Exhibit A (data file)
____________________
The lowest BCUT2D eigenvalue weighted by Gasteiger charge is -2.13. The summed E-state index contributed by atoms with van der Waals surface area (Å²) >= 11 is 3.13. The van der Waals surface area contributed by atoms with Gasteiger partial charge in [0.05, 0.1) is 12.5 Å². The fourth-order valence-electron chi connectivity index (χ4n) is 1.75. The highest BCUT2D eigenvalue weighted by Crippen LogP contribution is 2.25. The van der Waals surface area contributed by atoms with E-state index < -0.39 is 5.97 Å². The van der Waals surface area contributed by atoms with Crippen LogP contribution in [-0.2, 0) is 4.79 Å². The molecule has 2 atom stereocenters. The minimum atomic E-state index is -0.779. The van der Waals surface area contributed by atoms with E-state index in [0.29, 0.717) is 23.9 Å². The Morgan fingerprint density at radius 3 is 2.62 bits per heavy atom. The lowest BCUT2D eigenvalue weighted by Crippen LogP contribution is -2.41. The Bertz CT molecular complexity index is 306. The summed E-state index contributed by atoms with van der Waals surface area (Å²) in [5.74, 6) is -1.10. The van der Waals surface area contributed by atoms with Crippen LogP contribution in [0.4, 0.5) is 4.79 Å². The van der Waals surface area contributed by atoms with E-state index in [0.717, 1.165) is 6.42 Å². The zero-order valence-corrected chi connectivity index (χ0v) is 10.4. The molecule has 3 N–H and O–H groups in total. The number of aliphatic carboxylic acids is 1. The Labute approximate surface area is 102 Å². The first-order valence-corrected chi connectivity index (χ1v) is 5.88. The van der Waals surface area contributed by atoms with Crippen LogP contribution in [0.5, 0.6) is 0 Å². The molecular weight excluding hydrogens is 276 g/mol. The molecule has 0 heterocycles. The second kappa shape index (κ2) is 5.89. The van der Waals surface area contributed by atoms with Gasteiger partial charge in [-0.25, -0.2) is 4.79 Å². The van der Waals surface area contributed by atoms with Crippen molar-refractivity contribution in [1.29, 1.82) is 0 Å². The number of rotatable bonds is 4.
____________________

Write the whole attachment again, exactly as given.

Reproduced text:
The lowest BCUT2D eigenvalue weighted by Gasteiger charge is -2.13. The summed E-state index contributed by atoms with van der Waals surface area (Å²) >= 11 is 3.13. The van der Waals surface area contributed by atoms with Gasteiger partial charge in [0.05, 0.1) is 12.5 Å². The fourth-order valence-electron chi connectivity index (χ4n) is 1.75. The highest BCUT2D eigenvalue weighted by Crippen LogP contribution is 2.25. The van der Waals surface area contributed by atoms with E-state index < -0.39 is 5.97 Å². The van der Waals surface area contributed by atoms with Crippen LogP contribution in [-0.2, 0) is 4.79 Å². The molecule has 2 atom stereocenters. The minimum atomic E-state index is -0.779. The van der Waals surface area contributed by atoms with E-state index in [0.29, 0.717) is 23.9 Å². The Morgan fingerprint density at radius 3 is 2.62 bits per heavy atom. The lowest BCUT2D eigenvalue weighted by Crippen LogP contribution is -2.41. The Bertz CT molecular complexity index is 306. The summed E-state index contributed by atoms with van der Waals surface area (Å²) in [5.74, 6) is -1.10. The van der Waals surface area contributed by atoms with Crippen LogP contribution in [0.4, 0.5) is 4.79 Å². The van der Waals surface area contributed by atoms with E-state index in [0.717, 1.165) is 6.42 Å². The zero-order valence-corrected chi connectivity index (χ0v) is 10.4. The molecule has 3 N–H and O–H groups in total. The number of aliphatic carboxylic acids is 1. The Labute approximate surface area is 102 Å². The first-order valence-corrected chi connectivity index (χ1v) is 5.88. The van der Waals surface area contributed by atoms with Crippen LogP contribution in [0.5, 0.6) is 0 Å². The molecular weight excluding hydrogens is 276 g/mol. The molecule has 0 heterocycles. The second kappa shape index (κ2) is 5.89. The van der Waals surface area contributed by atoms with Gasteiger partial charge in [-0.25, -0.2) is 4.79 Å². The van der Waals surface area contributed by atoms with Crippen molar-refractivity contribution in [1.29, 1.82) is 0 Å². The number of rotatable bonds is 4.